The CEO of the UAE Trade Center said that the Emirates was a good trading partner for countries like Kenya and Ghana.
The United Arab Emirates (UAE) is well positioned to export to African countries due to its developed logistics industry, the CEO of the UAE Trade Center told Al-Monitor.
The center offers Emirati companies a one-stop exporting solution to take their business into emerging markets in Africa. The initiative facilitates meetings for small- and midsize enterprises with potential business partners either in the UAE or in Africa.
The UAE Trade Center mainly focuses on East Africa, with an office in Nairobi, Kenya, but CEO Walid Hareb Al Falahi said he is looking to connect Emirati and West African businesses, starting in Accra, Ghana, where the business is working on a 100-megawatt solar project.
Speaking about what gives the UAE the edge over other countries in the region to export to Africa, Falahi said logistics are “the game changer.”
“Today we are able to hedge logistics. For now, it is Dubai to East Africa, but our aim is also West Africa. We are working on that,” Falahi told Al-Monitor at the African Continental Free Trade Area (AfCFTA) Business Forum in Cape Town on Tuesday.
“We are growing as a trading hub. Sometimes in Dubai, you get products cheaper than in China. Goods are always available. Logistics are very competitive,” he said.
The UAE could play an increased role in trading with Africa but also invest in large projects in the fields of energy, infrastructure and agriculture, Falahi noted.
“Agriculture because of the food security drive. The country [UAE] has a mandate to develop our food security basket,” he added.
The UAE and Kenya are looking to deepen economic ties. Talks over a comprehensive economic partnership began in earnest at the end of last year. The partnership will be the first of its kind between a Gulf Arab state and an African country, the Emirati news agency WAM reported last July. Through the partnership, the two countries aim to remove trade barriers on a wide range of goods and services, boosting opportunities for importers and exporters.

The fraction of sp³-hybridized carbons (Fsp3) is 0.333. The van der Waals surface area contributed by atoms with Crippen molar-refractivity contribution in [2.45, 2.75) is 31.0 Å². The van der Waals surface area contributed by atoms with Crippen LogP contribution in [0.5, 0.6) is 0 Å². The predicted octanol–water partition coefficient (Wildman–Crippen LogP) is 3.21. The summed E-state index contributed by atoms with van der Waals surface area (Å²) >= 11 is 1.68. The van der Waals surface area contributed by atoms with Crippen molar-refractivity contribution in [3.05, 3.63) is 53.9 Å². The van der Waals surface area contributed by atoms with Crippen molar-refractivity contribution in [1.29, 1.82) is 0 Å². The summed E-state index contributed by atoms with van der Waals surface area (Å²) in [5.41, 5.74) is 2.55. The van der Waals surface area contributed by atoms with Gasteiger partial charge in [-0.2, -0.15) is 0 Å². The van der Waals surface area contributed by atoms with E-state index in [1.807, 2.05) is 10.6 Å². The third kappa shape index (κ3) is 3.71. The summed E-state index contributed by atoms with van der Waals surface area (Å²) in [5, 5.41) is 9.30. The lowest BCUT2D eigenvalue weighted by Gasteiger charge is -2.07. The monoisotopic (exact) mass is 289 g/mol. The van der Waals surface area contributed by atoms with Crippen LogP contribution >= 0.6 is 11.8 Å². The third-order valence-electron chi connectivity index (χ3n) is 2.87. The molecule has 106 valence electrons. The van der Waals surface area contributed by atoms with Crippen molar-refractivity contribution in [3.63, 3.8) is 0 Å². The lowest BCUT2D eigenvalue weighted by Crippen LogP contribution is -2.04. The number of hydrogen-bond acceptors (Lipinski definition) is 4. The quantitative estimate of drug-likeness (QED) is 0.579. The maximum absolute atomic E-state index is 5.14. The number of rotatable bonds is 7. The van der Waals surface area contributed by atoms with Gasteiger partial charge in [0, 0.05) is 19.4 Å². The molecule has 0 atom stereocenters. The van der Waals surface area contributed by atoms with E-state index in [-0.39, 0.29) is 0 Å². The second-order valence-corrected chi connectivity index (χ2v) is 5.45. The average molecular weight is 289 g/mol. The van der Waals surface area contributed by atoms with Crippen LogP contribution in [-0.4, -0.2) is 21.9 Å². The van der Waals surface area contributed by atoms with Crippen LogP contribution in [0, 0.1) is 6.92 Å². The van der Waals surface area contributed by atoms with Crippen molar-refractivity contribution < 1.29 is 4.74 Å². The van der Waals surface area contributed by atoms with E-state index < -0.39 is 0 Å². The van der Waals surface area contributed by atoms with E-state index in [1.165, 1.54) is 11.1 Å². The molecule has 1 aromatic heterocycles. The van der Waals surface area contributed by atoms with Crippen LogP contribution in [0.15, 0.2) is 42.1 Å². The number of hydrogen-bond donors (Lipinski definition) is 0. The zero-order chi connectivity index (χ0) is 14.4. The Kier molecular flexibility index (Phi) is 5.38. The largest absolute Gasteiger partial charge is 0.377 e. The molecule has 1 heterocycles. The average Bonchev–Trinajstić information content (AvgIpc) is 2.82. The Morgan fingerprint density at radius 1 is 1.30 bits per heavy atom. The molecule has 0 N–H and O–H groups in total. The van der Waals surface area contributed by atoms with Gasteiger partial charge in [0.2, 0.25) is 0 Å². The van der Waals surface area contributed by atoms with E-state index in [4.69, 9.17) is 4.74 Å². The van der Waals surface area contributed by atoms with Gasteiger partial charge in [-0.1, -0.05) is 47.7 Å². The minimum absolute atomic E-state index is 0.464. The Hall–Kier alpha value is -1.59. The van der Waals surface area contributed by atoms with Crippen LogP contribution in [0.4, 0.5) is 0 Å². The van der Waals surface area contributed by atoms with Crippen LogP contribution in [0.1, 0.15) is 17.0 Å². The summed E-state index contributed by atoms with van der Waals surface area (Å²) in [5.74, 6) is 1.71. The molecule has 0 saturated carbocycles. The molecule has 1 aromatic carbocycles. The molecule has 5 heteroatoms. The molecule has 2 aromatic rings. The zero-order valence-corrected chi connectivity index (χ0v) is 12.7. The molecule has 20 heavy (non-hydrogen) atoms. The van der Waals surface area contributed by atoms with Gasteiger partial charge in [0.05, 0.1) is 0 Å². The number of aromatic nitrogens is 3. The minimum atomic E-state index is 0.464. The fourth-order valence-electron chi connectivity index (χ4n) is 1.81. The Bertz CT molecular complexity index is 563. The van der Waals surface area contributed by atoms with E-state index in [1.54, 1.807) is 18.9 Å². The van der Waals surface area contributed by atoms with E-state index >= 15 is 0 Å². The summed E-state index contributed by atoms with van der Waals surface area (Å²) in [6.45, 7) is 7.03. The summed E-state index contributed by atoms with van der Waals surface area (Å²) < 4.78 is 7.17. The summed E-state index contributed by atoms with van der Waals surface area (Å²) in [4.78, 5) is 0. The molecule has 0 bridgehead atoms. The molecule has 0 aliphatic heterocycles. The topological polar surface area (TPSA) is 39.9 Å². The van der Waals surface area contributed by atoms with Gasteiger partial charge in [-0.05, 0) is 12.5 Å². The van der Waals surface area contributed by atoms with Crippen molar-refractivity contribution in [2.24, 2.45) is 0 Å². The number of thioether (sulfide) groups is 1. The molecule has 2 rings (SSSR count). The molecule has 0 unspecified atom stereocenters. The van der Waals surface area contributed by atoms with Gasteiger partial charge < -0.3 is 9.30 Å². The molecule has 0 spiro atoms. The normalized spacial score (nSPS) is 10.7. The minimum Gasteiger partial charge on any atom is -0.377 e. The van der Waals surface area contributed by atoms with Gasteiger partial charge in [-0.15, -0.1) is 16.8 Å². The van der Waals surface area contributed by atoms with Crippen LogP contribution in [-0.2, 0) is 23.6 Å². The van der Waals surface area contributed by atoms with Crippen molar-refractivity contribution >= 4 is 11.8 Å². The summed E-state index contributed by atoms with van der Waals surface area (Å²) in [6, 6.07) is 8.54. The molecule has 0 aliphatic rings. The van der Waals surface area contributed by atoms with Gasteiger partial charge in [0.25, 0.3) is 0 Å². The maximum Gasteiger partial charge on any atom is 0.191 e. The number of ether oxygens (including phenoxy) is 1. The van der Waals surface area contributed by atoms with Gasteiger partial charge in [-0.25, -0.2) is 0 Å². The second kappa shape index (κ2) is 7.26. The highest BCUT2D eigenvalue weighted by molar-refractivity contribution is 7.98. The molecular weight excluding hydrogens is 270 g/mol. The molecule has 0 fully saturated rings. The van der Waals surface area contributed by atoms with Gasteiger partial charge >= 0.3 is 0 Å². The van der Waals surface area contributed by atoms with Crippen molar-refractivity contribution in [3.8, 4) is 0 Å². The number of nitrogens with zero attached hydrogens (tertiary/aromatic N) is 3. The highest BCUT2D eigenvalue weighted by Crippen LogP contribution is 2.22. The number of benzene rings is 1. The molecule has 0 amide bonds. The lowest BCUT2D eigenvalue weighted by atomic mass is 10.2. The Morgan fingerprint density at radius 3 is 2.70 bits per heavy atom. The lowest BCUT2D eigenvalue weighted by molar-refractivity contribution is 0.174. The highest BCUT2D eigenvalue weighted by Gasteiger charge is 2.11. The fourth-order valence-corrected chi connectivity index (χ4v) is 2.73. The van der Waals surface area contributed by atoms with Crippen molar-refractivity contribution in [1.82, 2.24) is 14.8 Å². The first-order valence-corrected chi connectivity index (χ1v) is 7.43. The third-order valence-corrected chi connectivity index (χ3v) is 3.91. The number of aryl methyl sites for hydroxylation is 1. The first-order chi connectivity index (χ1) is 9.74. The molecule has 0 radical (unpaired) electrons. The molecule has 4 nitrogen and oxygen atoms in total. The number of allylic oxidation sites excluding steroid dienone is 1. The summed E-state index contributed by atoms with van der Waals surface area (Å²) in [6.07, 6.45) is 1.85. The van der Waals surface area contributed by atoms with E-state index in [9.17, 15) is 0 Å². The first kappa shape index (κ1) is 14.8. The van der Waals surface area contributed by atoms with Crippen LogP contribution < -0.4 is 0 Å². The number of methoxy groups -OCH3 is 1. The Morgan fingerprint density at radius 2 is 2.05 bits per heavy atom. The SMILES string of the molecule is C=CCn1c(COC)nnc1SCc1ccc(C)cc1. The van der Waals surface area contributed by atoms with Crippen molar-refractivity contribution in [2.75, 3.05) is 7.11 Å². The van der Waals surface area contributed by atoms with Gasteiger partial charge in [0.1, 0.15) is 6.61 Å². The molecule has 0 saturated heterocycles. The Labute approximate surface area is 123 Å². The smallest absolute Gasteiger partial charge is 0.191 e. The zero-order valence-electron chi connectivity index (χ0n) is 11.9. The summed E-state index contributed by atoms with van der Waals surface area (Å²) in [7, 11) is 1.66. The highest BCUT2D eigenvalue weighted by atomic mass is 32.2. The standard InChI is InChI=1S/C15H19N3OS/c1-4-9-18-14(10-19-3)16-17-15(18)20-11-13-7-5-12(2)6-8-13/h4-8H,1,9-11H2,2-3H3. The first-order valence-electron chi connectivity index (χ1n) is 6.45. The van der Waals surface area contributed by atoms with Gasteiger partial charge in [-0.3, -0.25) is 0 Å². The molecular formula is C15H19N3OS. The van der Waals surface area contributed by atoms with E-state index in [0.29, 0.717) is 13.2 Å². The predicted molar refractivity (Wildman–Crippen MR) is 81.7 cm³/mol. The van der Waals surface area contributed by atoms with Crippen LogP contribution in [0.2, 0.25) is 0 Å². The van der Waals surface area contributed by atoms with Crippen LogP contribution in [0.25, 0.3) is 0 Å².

Another African country the UAE Trade Center has considered trying to work more with is Egypt, but Falahi said it is currently a better place to source capital and products than to export to, due to the costs. He explained that although the country has a huge manufacturing market, it does not have a strong e-commerce industry, making demand for products from the Gulf weak.
“Egypt is one of the countries that is very close to my heart but when you look at the logistic connectivity, it’s very weak between Egypt and Africa,” Falahi said.
Indeed, Egypt trades little with the rest of the continent — only 15.4% of its exports go to African countries, according to the Organization for Economic Cooperation and Development. Most of its exports go to Europe and Western Asia.
Despite being one of the “biggest powerhouses of Africa” when it comes to products and services, it has an underdeveloped logistics sector, Falahi said.
He added that the UAE Trade Center was even looking at leasing some wide-body aircraft to help transport products to different areas of Egypt and develop its imports from the UAE.